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Alginate dressings

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VOL: 101, ISSUE: 28, PAGE NO: 31

Generic and proprietary names

 

Generic and proprietary names
- ActivHeal Alginate.

 

 

- Algisite.

 

 

- Algosteril.

 

 

- Curasorb.

 

 

- Kaltostat.

 

 

- Melgisorb.

 

 

- Seasorb.

 

 

- Sorbsan.

 

 

- Tegagen.

 

 

- Urgosorb.

 

 

Action
- These wound dressings absorb fluid into their fibres and the space between the fibres, thus controlling the state of hydration of the wound.

 

 

- The dressing is dry until it comes into contact with wound exudate, when it forms a gel.

 

 

Indications
- To be used on moderately or heavily exuding wounds.

 

 

- Can be used on superficial or cavity wounds.

 

 

- Some alginates may be used for their haemostatic properties (ability to stop bleeding).

 

 

Classification
- Wound management products.

 

 

Contraindications
- Eschars.

 

 

- Dry wounds.

 

 

- Any history of sensitivity to alginate dressings.

 

 

Administration
- Available as flat dressings or rope in a variety of sizes.

 

 

- The dressing is applied directly to the wound.

 

 

- Some products should not be allowed to overlap onto skin that is intact because they may cause maceration and excoriation.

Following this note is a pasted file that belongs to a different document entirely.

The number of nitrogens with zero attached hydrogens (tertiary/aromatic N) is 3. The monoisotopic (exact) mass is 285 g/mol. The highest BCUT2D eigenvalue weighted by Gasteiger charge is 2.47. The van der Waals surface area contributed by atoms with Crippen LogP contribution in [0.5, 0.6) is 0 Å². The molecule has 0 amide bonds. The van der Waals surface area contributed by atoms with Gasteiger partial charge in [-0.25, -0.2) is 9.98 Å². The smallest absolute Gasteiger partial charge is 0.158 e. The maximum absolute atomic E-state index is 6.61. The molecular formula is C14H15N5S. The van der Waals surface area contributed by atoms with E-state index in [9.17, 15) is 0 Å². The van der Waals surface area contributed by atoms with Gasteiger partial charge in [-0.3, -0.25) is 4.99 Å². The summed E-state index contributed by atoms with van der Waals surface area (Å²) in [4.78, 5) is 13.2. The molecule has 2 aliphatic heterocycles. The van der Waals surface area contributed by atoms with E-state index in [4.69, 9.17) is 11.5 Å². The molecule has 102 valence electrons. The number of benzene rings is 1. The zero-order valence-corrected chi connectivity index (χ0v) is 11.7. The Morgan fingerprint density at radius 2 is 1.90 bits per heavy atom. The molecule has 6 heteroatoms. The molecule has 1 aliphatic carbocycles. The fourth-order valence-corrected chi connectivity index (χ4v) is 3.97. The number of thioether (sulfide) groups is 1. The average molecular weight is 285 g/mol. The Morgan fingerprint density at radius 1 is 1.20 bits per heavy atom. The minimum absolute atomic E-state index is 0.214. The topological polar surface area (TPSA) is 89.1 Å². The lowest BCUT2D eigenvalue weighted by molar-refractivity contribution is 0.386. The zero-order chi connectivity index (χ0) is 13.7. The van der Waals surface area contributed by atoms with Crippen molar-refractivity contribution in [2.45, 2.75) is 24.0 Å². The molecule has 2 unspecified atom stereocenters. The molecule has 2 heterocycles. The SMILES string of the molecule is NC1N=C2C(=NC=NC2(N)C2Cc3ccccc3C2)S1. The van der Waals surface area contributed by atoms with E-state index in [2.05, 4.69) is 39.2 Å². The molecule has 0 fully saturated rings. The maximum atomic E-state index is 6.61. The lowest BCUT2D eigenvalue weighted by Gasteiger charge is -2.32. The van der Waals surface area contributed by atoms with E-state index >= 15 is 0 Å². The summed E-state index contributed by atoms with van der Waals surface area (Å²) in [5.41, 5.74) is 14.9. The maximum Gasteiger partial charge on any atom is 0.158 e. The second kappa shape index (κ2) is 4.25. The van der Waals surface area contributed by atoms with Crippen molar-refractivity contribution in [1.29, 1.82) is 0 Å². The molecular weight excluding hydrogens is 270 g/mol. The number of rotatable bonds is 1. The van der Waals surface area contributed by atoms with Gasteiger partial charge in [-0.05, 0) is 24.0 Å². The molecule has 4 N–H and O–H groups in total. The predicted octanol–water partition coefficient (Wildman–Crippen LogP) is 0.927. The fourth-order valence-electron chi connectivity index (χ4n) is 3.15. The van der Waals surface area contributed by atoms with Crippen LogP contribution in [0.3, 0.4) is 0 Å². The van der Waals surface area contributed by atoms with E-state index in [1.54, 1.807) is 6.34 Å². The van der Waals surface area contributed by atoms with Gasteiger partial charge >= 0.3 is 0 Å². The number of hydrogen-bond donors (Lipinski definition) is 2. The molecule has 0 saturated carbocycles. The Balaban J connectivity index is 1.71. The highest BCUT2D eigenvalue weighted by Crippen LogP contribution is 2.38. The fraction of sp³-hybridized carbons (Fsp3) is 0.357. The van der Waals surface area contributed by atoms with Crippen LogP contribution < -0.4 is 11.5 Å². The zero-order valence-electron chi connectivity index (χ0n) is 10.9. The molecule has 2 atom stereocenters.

- In cavities, the dressing should be loosely packed because it will swell and tight packing may result in too much pressure on the wound bed.

 

 

- Individual manufacturers’ instructions should be consulted regarding application.

 

 

- Dressings that have become stuck can be soaked off with saline or a low-force shower.

 

 

Interactions
- Topical antibiotic or antimicrobial agents may interfere with the gelling process.

 

 

Nursing considerations
- Gelling characteristics of dressings and absorbency vary between products.

 

 

- There have been few trials conducted on the advantages of one product over another. The choice of dressing may depend on local availability, personal experience and patient choice.

 

 

- Some alginates are suitable for use on infected wounds in conjunction with antibiotics and careful monitoring. In these cases daily dressing changes are normally necessary.

 

 

Patient teaching
- In most cases, these dressings benefit from pain-free removal.

 

 

- Explain the principles of moist wound healing and why this dressing has been chosen.

 

 

- Ensure that the patient knows when her or his next appointment for wound redressing is and what action to take if the dressing becomes compromised beforehand.

 

 

- Nurses should refer to manufacturer’s summary of product characteristics and to appropriate local guidelines

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